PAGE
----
Causes of action

Detroit-born author, federal sex-crimes prosecutor tackles domestic abuse in her debut novel

Jan 12, 2011 at 12:00 am

Allison Leotta was raised in the suburbs of Detroit and attended one of the state's best public high schools. Her father was a respected federal prosecutor in Detroit and her home life was supportive. Undergrad studies at Michigan State University led her to Harvard Law School. She speaks of all of this with a refreshing sense of humility.

Fit, blond and exceedingly smart — she could've come off as a privileged power-tripper, and we could've chalked it up to circumstance. But she doesn't. And neither does her heroine, Anna Curtis, who shares much of Leotta's own story. Like Curtis, Leotta prosecutes sex crimes for the government in our nation's violent capital, but we have to trade Beverly Hills for Flint and Leotta's enthused father for Curtis' abusive one, along with a few other details.

Anyway, if you don't come to the position of federal sex crimes prosecutor with modesty, it's apparent in the first pages of Leotta's first novel, Law of Attraction, that you'll quickly gain it.

She's married (to a federal prosecutor) with two sons, so it's a wonder Leotta finds the time to maintain a blog in which she grades TV shows such as Law & Order and CSI on their legal reality, let alone to write a novel. But that's how fiction works: If you have it in you, it's going to come out. For Leotta, that's exactly what happened, at 5 in the morning.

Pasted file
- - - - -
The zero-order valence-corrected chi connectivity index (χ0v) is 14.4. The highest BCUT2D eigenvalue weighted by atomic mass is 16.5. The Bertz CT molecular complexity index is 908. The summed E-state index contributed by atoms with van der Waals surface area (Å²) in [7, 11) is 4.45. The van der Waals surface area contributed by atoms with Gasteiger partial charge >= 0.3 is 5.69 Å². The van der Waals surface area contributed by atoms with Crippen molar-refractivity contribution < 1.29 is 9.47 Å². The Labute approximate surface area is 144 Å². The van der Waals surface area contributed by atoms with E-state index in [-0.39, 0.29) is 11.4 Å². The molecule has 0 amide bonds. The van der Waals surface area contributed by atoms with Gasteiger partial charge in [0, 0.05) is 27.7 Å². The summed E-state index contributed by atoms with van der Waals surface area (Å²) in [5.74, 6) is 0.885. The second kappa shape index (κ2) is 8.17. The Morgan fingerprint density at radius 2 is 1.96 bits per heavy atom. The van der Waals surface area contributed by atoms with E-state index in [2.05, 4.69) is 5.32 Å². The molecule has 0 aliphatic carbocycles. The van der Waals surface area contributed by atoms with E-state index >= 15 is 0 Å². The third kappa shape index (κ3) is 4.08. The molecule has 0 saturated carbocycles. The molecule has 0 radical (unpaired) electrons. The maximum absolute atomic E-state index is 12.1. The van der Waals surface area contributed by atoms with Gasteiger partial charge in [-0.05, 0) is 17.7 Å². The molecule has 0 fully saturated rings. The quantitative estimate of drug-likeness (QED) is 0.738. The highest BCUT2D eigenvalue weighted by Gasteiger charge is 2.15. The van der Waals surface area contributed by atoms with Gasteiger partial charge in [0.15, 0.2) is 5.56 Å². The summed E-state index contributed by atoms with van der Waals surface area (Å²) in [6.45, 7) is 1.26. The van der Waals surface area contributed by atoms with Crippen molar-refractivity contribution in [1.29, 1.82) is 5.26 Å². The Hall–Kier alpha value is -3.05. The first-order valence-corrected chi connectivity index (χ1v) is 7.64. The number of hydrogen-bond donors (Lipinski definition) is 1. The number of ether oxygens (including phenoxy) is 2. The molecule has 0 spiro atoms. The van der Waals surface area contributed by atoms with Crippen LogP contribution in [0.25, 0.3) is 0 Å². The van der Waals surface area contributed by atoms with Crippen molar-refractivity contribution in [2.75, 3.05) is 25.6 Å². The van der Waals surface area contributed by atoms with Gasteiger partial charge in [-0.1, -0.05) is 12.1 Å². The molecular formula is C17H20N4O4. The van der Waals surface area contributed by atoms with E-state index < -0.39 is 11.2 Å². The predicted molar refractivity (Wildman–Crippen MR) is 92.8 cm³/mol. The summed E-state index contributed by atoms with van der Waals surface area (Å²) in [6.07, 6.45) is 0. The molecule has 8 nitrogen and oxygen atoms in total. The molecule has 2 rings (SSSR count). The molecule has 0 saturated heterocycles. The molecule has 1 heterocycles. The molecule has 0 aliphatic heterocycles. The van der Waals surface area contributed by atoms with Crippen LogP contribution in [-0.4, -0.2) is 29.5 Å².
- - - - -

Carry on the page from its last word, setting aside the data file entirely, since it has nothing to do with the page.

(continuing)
On the heels of her novel, and an alum of the year award from Wylie E. Groves High School (also this writer's alma mater), Metro Times spoke with lit's latest lawyer-turned-novelist.

Metro Times: Is it difficult to transfer from author to prosecutor in one cup of coffee and a morning commute?

Allison Leotta: They worked well together because I was writing about what I was seeing on a daily basis. In the morning, I'd let my imagination go wild, then I'd go to work where, as a prosecutor, you have to stick to the facts you can prove in court. Still, in Superior Court, there are just so many fascinating and crazy things that are happening all around you that, with this new outlet of mine, I started watching with an eye toward maybe incorporating parts of what I witnessed into my story the next morning. I think playing those roles are mutually beneficial.

MT: You've been a prosecutor for a decade, so why become a writer now?

Leotta: I think I would've had a lot less to write about had I become a writer any earlier. I've had this really fascinating job, for 10 years, and it certainly gave me a lot of material to work with.

I don't know what I would have written about if I would've tried at 25 instead of 35. But I did always know being a prosecutor was something I wanted to do. My dad was a prosecutor and I always loved to hear about his work stories. I always thought he was some sort of superhero — putting bad guys in jail. I started writing right when I got pregnant with my first son. I think I had this feeling of impending — doom is not the right word — but I knew my life was really and truly going to change dramatically, and that if I was ever going to do it, I had to do it then. It was like a nine-month deadline. The pregnancy was really helpful, it really spurred me on. And you know what? It's true: As soon as I had kids, everything did change; life took on a whole different structure. It was then or never.